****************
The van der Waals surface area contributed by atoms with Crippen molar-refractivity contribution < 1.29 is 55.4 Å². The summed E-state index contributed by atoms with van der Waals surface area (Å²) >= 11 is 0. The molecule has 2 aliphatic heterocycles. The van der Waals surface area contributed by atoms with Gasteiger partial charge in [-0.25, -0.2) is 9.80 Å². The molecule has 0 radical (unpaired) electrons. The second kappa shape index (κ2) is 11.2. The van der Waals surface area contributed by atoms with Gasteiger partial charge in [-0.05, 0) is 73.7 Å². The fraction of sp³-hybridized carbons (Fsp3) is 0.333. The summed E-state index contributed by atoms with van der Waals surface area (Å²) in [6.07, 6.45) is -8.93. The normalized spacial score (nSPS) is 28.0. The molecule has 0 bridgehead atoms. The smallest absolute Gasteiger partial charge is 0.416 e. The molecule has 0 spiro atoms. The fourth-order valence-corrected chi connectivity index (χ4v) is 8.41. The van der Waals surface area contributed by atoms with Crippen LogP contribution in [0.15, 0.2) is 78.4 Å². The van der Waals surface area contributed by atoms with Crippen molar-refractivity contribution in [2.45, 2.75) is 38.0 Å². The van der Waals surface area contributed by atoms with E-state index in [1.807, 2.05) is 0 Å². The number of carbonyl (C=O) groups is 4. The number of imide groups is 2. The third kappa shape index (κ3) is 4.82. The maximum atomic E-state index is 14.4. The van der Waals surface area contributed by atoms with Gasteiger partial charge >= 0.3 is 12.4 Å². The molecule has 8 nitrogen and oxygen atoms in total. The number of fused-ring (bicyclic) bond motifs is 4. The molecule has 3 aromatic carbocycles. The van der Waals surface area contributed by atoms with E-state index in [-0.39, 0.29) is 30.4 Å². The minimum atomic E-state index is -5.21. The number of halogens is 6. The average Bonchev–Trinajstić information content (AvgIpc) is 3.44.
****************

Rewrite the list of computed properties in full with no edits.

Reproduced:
The van der Waals surface area contributed by atoms with Crippen molar-refractivity contribution < 1.29 is 55.4 Å². The summed E-state index contributed by atoms with van der Waals surface area (Å²) >= 11 is 0. The molecule has 2 aliphatic heterocycles. The van der Waals surface area contributed by atoms with Gasteiger partial charge in [-0.25, -0.2) is 9.80 Å². The molecule has 0 radical (unpaired) electrons. The second kappa shape index (κ2) is 11.2. The van der Waals surface area contributed by atoms with Gasteiger partial charge in [-0.05, 0) is 73.7 Å². The fraction of sp³-hybridized carbons (Fsp3) is 0.333. The summed E-state index contributed by atoms with van der Waals surface area (Å²) in [6.07, 6.45) is -8.93. The normalized spacial score (nSPS) is 28.0. The molecule has 0 bridgehead atoms. The smallest absolute Gasteiger partial charge is 0.416 e. The molecule has 0 spiro atoms. The fourth-order valence-corrected chi connectivity index (χ4v) is 8.41. The van der Waals surface area contributed by atoms with Crippen LogP contribution in [0.15, 0.2) is 78.4 Å². The van der Waals surface area contributed by atoms with Crippen molar-refractivity contribution in [2.45, 2.75) is 38.0 Å². The van der Waals surface area contributed by atoms with E-state index in [1.807, 2.05) is 0 Å². The number of carbonyl (C=O) groups is 4. The number of imide groups is 2. The third kappa shape index (κ3) is 4.82. The maximum atomic E-state index is 14.4. The van der Waals surface area contributed by atoms with Gasteiger partial charge >= 0.3 is 12.4 Å². The molecule has 8 nitrogen and oxygen atoms in total. The number of fused-ring (bicyclic) bond motifs is 4. The molecule has 3 aromatic carbocycles. The van der Waals surface area contributed by atoms with E-state index in [-0.39, 0.29) is 30.4 Å². The minimum atomic E-state index is -5.21. The number of halogens is 6. The average Bonchev–Trinajstić information content (AvgIpc) is 3.44.